Stocks in Asia Pacific traded wildly on Friday after shares of Wall Street saw a historic drop overnight, as fears over the global coronavirus outbreak continued to weigh on investor sentiment.
In Australia, shares recovered from earlier losses and made a dramatic comeback, with the S&P/ASX 200 closing 4.42% higher at 5,539.30 — after falling more than 8% at its lows during the session. Still, the index remained in bear market territory — more than 20% off its 52-week closing high — which it fell into on Wednesday.
Over in India, the Nifty 50 rose into positive territory as it jumped 2.15%. Earlier, trading on the index was suspended temporarily after the index fell to 10% from the previous day's close and triggered what's commonly referred to as a "circuit breaker" — which is aimed at preventing markets from crashing.
In Thailand, the SET composite index was last declining 0.98% after it making a brief turnaround earlier. In the morning, the Stock Exchange of Thailand said trading of all securities was temporarily halted after the SET composite index dropped 10% and hit the circuit breaker.
In Japan, the Nikkei 225 fell 6.08% to close at 17,431.05 after earlier plunging 10% during the session. The moves followed its Thursday close in bear market territory at 18,559.63 — more than 20% off its 52-week closing high. The Topix index dived 4.98% to end its trading day at 1,261.70.
Mainland Chinese stocks saw losses on the day, with the Shanghai composite down 1.23% to about 2,887.43 while the Shenzhen component was 1% lower at 10,831.13. The Shenzhen composite also fell 1.076% to around 1,798.98.
Overall, the MSCI Asia ex-Japan index slipped 0.85%.
"The world's financial system has become dislocated," Kim Mundy, currency strategist at Commonwealth Bank of Australia, wrote in a note. "Underlying the big moves is a lack of confidence governments have the right plan to contain the health and economic impacts of the coronavirus."
"While investors are looking for immediate remedies from governments and central banks, the virus spread has far outpaced the typical reaction time by governments in devising new policies to deal with a largely unprecedented economic and sociacl event," J.P. Morgan Asset Management's Tai Hui wrote in a note. "Government bureaucracy simply has not kept pace with the nature of the outbreak and market expectations."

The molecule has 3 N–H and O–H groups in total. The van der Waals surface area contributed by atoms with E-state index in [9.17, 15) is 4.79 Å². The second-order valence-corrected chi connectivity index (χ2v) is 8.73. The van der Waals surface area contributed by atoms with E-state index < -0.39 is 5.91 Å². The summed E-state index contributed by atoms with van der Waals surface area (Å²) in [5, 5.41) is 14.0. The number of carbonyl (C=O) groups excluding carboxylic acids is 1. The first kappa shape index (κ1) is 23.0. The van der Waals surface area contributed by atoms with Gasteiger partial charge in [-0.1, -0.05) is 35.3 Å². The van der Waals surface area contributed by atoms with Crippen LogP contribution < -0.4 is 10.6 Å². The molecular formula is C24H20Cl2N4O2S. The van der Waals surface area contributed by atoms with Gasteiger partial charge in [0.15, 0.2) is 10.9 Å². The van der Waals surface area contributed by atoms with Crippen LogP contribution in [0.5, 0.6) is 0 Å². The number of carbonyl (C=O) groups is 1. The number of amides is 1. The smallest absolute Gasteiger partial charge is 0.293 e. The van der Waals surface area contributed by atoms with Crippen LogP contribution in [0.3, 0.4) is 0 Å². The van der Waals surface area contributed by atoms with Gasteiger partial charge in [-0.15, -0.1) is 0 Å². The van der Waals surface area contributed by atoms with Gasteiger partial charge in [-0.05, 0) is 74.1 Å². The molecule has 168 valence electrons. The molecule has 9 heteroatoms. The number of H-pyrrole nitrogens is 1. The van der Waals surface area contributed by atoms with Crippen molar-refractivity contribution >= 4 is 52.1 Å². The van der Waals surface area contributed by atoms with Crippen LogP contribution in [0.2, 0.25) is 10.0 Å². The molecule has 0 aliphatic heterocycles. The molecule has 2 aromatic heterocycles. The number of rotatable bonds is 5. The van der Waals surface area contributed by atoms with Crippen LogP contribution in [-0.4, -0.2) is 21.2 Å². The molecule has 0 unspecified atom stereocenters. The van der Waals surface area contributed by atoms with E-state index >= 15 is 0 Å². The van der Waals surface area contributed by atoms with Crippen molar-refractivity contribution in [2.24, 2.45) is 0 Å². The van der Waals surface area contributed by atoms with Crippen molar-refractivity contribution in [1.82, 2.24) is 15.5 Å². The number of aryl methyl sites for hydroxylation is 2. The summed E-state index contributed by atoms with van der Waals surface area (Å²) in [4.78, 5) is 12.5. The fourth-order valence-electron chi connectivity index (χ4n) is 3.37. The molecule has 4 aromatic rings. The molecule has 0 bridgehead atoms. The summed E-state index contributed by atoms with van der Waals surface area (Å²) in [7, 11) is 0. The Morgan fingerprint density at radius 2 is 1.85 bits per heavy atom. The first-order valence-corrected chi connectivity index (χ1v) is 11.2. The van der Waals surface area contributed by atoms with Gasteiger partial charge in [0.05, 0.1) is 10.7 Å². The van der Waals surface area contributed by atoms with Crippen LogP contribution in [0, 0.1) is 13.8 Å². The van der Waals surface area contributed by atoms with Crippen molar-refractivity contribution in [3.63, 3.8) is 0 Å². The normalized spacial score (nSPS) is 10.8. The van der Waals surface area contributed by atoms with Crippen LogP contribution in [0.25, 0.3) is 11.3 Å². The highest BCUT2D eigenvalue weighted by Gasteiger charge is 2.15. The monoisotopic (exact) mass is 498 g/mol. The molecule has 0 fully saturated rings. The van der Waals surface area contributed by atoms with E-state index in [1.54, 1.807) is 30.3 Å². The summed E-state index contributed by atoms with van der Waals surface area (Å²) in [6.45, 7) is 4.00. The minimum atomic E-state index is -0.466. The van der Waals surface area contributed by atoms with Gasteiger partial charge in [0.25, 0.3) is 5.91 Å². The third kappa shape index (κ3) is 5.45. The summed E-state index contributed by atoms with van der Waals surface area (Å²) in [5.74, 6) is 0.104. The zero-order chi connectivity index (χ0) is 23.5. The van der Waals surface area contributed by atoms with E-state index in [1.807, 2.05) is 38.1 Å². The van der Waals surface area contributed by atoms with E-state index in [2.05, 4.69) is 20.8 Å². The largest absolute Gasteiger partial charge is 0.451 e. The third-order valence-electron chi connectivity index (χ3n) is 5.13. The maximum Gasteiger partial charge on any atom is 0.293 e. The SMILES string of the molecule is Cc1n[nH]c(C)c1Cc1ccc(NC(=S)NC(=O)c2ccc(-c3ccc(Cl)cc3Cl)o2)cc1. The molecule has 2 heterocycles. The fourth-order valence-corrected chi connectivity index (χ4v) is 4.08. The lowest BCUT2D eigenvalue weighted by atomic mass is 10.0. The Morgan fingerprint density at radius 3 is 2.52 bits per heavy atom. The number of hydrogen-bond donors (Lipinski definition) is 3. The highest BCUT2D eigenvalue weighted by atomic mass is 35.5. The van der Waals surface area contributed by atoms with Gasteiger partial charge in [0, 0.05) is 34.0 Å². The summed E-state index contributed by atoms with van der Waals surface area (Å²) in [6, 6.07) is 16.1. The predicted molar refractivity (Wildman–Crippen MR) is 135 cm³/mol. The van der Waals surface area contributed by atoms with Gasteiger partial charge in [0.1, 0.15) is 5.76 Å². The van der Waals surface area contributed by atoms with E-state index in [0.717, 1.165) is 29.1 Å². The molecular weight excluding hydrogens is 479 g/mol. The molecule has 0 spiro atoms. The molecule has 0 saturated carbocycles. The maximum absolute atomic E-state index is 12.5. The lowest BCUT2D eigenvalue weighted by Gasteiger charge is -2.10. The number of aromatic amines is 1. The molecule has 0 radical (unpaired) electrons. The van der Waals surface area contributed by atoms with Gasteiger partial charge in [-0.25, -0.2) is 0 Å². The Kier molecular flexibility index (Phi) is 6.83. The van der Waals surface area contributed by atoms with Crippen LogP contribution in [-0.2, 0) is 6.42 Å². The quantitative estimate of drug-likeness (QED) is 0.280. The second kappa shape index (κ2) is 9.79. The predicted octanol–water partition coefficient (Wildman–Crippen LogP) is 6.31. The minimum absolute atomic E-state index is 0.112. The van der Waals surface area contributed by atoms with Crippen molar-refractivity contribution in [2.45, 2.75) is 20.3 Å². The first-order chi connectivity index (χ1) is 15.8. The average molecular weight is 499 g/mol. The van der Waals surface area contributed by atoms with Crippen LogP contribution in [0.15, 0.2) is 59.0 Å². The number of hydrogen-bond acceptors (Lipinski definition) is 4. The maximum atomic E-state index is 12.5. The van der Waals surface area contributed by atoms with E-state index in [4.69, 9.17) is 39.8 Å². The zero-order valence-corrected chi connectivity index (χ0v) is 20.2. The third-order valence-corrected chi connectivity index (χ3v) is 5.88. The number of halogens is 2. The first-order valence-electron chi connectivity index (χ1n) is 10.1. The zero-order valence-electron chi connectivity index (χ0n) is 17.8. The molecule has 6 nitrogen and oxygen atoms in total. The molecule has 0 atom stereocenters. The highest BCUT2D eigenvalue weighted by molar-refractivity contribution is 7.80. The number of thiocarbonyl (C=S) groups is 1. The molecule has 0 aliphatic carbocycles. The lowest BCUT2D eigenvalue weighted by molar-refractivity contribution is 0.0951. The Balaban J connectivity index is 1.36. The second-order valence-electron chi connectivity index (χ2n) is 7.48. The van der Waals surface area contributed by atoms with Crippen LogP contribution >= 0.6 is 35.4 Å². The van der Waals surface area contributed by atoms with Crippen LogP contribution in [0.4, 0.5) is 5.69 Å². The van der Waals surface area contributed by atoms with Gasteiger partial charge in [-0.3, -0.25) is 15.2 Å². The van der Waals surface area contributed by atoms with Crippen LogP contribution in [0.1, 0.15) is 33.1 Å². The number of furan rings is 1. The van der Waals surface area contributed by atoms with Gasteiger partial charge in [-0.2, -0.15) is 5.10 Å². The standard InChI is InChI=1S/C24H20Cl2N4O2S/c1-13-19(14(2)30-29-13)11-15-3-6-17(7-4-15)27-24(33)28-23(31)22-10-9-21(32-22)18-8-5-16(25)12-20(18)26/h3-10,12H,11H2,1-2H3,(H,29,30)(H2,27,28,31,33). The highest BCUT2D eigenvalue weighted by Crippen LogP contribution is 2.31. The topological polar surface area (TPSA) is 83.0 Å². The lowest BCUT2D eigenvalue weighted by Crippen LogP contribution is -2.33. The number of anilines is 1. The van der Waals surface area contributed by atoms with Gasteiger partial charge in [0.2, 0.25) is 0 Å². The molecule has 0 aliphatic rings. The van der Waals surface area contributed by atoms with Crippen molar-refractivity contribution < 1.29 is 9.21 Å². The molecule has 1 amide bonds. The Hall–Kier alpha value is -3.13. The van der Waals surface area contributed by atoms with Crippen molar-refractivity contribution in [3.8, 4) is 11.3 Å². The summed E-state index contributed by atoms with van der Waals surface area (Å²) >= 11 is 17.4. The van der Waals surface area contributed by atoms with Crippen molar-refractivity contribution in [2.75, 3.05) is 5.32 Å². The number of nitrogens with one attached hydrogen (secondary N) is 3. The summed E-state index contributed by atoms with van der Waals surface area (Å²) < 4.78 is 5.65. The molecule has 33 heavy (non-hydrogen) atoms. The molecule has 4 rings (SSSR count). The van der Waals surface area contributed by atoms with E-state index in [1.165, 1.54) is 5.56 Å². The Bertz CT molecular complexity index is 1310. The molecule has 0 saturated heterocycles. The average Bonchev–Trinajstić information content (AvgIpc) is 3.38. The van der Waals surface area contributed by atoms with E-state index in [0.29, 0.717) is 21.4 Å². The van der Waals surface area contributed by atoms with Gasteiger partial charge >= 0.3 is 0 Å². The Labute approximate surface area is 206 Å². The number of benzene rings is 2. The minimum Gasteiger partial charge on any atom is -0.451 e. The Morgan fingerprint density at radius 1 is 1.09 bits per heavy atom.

"Investors may be asking, is it time to get back into stocks? Market sentiment will remain jittery in the near term as the COVID-19 outbreak continues to accelerate in the US and Europe," said Tai, who is chief Asia market strategist. "As we have experienced in China and other parts of Asia, the right policies to contain the outbreak should work but this involves some sharp, short term pain. We are likely to go through such pain in the weeks ahead in the US and Europe."
Shares of airlines regionally saw steep losses on Friday, with Australia's Qantas Airways diving 12.64%. Japan's ANA Holdings and Japan Airlines plunged 7.59% and 12.51%, respectively. Korean Air Lines in South Korea also slipped 5.07%.
The moves came as governments took steps to curb travel as they seek to contain the coronavirus outbreak. India is temporarily suspending almost all travel visas starting Friday, while U.S. President Donald Trump this week announced a travel ban from Europe to the United States.
The U.S. dollar index, which tracks the greenback against a basket of its peers, was last at 97.406 after an earlier high of 97.743.
Overnight on Wall Street, the Dow Jones Industrial Average closed 2,352.60 points lower at 21,200.62 — its worst drop since the 1987 "Black Monday" market crash, when it collapsed by more than 22%. The S&P 500 also had its worst day since 1987, plunging 9.5% to close at 2,480.64, joining the Dow in a bear market. The Nasdaq Composite ended its trading day 9.4% lower at 7,201.80.
Amid the market washout stateside, the U.S. Federal Reserve announced Thursday new moves to pump in more than $1 trillion into the financial system in an effort to combat potential freezes brought on by the coronavirus.
Meanwhile, the European Central Bank surprised expectations by announcing Thursday that it was not cutting rates. The central bank did, however, announce measures to support bank lending and expanded its asset purchase program by 120 billion euros ($135.28 billion).
— CNBC's Fred Imbert, Thomas Franck, Jeff Cox and Silvia Amaro contributed to this report.